Mat Stevenson adopting trans teen shows what parenting means – love and support

Amid tumultuous times for everyone, positive news is a welcome distraction. 

As I was scrolling through social media this week I stumbled upon an article where Home and Away star Mat Stevenson was shown adopting a young trans woman named Belle – a close friend of his own daughter, Grace, who is also trans – after she had been reportedly disowned by her own father. 

Sadly a lot of LGBT+ people get disowned by their families simply for being themselves. It leaves people in the heartbreaking situation of being true to who they are at the expense of losing their relatives.

This isn’t a situation anybody should be placed in, and it’s incredibly sad to see that people aren’t able to put away their own prejudices and love their children for who they are.

I’ve been fortunate enough to have the full support of my family, and it has meant the world to me. If I hadn’t had their backing when I came out, I would have been on my own at only 18 years old. This would have left me unable to continue school and go to university, and I would have struggled to keep myself afloat.

Medically transitioning also comes with its share of costs, such as paying for hair removal, medicine, admin costs for changes to ID and renewing your wardrobe. Without my parents’ help, I couldn’t have done it.

It’s therefore very heartwarming to see someone like Mat Stevenson not only support his own daughter who is trans, but also someone else who desperately needs it.

According to research in the UK, one of the major factors for homelessness among LGBT+ youth – who make up up to 24% of the entire homelessness population – is family rejection. And Stonewall’s Trans Report shows up to 25% of trans people have been homeless at some point. 

I hope that both cis and trans members of society recognise and see the kindness of what Stevenson has done, and that it encourages parents to be accepting and loving of their own children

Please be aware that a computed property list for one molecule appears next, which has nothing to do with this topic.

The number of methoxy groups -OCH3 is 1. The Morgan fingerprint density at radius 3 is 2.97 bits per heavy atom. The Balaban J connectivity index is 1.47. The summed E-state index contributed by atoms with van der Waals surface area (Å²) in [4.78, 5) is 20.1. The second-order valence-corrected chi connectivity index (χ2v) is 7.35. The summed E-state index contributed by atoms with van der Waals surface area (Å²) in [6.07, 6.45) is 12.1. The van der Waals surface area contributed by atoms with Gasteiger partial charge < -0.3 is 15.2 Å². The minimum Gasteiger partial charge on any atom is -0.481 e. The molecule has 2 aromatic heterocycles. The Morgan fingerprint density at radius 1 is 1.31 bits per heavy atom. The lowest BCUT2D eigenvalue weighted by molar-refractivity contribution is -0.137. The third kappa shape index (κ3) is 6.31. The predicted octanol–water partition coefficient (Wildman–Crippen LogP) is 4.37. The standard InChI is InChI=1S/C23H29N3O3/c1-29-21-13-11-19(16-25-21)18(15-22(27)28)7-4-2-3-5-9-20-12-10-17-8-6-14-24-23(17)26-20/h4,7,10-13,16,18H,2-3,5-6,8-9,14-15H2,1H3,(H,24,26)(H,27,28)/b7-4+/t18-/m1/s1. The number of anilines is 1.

It’s incredibly important that young transgender people have family support. Seeing public figures like Stevenson do it so openly makes a whole lot of difference, as sometimes people need to see others stand by their trans kids in order to realise they can do so too.

This was the case for my partner’s parents, who were finally able to let go of their own grievances once they saw others support them in their identity and transition.

Today they are our biggest supporters and show up to events we host, participate in protests and actively support us in what we do and who we are. 

But thankfully, it’s not only famous soap actors that are showing their support publicly, but more and more soap operas and TV shows are showcasing positive and impactful storylines that include transgender people.

This includes programmes such as Orange is the New Black, Pose, Butterfly, Hollyoaks, EastEnders and Emmerdale. Both Hollyoaks and Emmerdale currently have ongoing storylines and characters that are transgender, the first being headteacher Sally St. Claire, portrayed by Annie Wallace and the second being Matty Barton, played by Ash Palmisciano. 

These characters have made a huge difference, and allowed their audiences to learn about transgender people in a positive, informative and open way. In fact, both Wallace’s and Palmisciano’s characters were listed among the 50 most groundbreaking soap characters by Digital Spy in 2021. 

It’s a remarkable difference to just a decade ago, when transgender representation was few and far in between – and often portrayed in a negative or aggressive way. Sadly this is still the case even today. But regardless, these types of characters help raise awareness of the experiences of transgender people and helps the general population connect to them as other human beings. 

As transgender visibility grows, so does discrimination and prejudice. In the UK, reports of hate crimes against transgender people have quadrupled between 2015-2020, leaving many feeling more unsafe than ever before.

At the same time, trans people are also seeing positive changes and are able to live their lives more openly than before, as well as being able to come out younger and start living life as themselves. 

I hope that both cis and trans members of society recognise and see the kindness of what Stevenson has done, and that it encourages parents to be accepting and loving of their own children.

We never know if our kids might turn out to be LGBT+, and instead of condemning them we should be celebrating them. Only then can we create a world where everyone can enjoy their life to the fullest, without limitation.  

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